Japan lifted its COVID-19 border controls for all arrivals on Saturday, with the decision brought forward by the government in anticipation of an increase in travelers during the annual Golden Week holiday that began the same day.
The change means Japan will no longer require all entrants to present certification of at least three COVID-19 vaccination doses or a negative coronavirus test taken within 72 hours of departure.
The government had originally planned to end the border measures on May 8, a day after the extended Golden Week holidays and the same date the coronavirus' legal status will be downgraded to the same threat level as common infectious diseases such as seasonal influenza.
The decision draws a line under Japan's coronavirus border policy, which began in February 2020 as a ban on foreign nationals with a history of travel to China's Hubei Province, where the virus was first detected at the end of 2019.
By the end of 2020, it became a blanket ban on new entries from anywhere in the world. Although some of the rules were later relaxed, a ban on new foreign entries was applied again in late 2021 following the emergence of the Omicron variant.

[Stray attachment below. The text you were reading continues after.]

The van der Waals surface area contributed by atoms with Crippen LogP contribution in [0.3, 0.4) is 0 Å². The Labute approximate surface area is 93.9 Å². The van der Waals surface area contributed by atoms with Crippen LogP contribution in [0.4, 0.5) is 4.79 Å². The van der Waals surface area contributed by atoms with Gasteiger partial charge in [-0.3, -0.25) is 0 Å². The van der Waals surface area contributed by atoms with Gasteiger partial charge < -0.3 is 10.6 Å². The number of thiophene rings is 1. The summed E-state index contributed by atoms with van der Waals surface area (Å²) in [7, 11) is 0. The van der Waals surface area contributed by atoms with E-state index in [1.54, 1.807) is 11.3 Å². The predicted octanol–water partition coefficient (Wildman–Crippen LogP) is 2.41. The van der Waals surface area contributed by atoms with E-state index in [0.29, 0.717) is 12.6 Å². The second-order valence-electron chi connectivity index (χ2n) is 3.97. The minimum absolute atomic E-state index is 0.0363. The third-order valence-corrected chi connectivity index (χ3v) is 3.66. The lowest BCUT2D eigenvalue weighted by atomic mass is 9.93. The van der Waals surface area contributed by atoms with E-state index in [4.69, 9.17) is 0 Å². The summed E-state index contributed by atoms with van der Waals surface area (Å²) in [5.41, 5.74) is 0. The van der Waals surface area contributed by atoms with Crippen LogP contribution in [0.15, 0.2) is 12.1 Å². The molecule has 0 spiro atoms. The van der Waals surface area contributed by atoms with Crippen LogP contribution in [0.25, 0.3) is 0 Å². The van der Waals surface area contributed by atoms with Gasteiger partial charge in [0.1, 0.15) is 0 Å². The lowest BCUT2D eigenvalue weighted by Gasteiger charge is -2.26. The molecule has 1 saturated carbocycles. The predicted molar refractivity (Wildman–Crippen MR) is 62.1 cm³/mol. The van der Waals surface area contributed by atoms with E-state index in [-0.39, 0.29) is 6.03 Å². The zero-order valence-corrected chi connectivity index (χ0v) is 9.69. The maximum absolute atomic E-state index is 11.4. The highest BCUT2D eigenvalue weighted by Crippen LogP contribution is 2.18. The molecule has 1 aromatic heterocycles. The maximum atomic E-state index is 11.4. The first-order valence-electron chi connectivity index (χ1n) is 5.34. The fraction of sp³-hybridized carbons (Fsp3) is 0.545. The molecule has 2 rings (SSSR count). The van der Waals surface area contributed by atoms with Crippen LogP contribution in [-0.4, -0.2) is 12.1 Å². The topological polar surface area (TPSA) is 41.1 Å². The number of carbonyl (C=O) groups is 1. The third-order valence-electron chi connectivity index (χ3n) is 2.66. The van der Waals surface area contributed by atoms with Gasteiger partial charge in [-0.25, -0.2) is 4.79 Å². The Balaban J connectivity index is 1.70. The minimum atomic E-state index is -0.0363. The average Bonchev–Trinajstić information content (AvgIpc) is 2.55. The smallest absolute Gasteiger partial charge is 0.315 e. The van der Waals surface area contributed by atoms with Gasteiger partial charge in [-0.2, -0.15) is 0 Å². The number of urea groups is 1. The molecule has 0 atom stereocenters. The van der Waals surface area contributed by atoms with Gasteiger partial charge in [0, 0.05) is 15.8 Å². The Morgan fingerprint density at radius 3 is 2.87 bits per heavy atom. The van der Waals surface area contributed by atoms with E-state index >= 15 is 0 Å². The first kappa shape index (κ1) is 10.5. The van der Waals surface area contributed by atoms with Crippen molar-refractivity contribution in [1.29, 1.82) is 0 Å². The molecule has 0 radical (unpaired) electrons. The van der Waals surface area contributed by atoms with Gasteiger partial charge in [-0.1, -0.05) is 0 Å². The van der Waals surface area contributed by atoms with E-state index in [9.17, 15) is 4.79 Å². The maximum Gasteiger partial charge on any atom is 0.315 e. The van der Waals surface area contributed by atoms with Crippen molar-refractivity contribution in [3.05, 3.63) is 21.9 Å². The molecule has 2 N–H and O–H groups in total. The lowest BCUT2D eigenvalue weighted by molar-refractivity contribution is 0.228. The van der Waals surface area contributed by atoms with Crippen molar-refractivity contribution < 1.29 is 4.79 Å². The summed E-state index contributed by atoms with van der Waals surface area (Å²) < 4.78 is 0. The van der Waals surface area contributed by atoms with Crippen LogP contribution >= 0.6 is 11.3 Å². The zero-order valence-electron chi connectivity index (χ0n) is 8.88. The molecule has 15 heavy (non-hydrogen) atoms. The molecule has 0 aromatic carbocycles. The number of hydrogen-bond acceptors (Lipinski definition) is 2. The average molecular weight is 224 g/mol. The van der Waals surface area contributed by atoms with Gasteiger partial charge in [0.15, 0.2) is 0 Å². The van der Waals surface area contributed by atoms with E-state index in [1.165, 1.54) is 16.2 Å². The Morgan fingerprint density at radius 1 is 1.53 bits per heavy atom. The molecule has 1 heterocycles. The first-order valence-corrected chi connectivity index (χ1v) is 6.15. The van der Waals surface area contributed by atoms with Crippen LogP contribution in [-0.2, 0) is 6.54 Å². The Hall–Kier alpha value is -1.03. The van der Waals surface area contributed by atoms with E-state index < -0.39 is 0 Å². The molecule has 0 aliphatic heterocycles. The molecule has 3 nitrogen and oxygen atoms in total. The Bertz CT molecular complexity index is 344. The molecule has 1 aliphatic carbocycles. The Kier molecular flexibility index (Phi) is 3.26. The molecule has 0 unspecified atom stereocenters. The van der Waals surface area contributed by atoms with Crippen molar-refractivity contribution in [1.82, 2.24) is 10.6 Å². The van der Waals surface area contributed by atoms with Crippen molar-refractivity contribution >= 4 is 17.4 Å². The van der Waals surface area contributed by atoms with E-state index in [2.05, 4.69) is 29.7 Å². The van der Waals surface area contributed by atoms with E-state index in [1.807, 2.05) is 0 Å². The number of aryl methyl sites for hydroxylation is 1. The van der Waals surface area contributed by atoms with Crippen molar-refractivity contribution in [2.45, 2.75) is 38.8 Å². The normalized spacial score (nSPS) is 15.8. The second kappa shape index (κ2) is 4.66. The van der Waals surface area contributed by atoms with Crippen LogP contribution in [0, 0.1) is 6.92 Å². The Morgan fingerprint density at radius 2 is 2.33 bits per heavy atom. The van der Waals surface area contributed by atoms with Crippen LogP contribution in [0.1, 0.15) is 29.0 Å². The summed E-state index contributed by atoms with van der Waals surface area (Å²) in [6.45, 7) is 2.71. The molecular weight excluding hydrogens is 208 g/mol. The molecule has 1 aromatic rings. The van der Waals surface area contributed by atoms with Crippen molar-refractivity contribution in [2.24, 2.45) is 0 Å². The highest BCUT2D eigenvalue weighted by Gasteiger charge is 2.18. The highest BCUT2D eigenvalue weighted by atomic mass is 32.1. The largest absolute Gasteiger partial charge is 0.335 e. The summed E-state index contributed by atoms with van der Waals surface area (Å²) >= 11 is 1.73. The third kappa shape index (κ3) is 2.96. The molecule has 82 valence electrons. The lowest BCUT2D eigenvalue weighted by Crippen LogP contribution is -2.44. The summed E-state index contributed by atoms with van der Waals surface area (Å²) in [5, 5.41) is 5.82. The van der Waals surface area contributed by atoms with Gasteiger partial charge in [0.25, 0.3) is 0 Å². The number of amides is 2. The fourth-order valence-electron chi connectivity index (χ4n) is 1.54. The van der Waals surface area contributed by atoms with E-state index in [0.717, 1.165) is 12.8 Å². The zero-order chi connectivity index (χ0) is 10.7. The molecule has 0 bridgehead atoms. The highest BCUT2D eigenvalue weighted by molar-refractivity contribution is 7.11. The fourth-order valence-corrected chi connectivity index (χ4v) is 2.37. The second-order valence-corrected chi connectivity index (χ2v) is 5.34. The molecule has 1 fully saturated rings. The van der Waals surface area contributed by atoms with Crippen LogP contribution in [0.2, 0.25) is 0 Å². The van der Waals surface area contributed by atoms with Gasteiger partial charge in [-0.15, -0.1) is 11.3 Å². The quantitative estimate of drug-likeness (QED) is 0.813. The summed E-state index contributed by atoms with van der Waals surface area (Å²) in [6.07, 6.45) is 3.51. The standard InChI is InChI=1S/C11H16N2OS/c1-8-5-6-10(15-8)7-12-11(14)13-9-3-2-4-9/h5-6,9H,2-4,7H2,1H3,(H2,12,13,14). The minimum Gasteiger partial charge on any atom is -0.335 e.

In 2022, the government began gradually increasing daily entry quotas, culminating in a full reopening to tourists in October.
Regarding its approach to China, the government no longer requests that visitors from the mainland submit to random testing at airports, which replaced blanket COVID-19 testing that ended in March.
In late December, Japan introduced a requirement that all arrivals from mainland China be screened for the virus amid an explosion in infections in the country after Beijing drastically relaxed its stringent "zero-COVID" policy that had involved lockdowns and quarantines.
The Japanese government switched to random testing at airports after finding that the number of arrivals testing positive had dropped.
On May 8, Japan will start a new genomic surveillance program at Haneda, Narita and three other major airports, under which entrants with symptoms including fever are asked to undergo a voluntary test to detect new infectious diseases.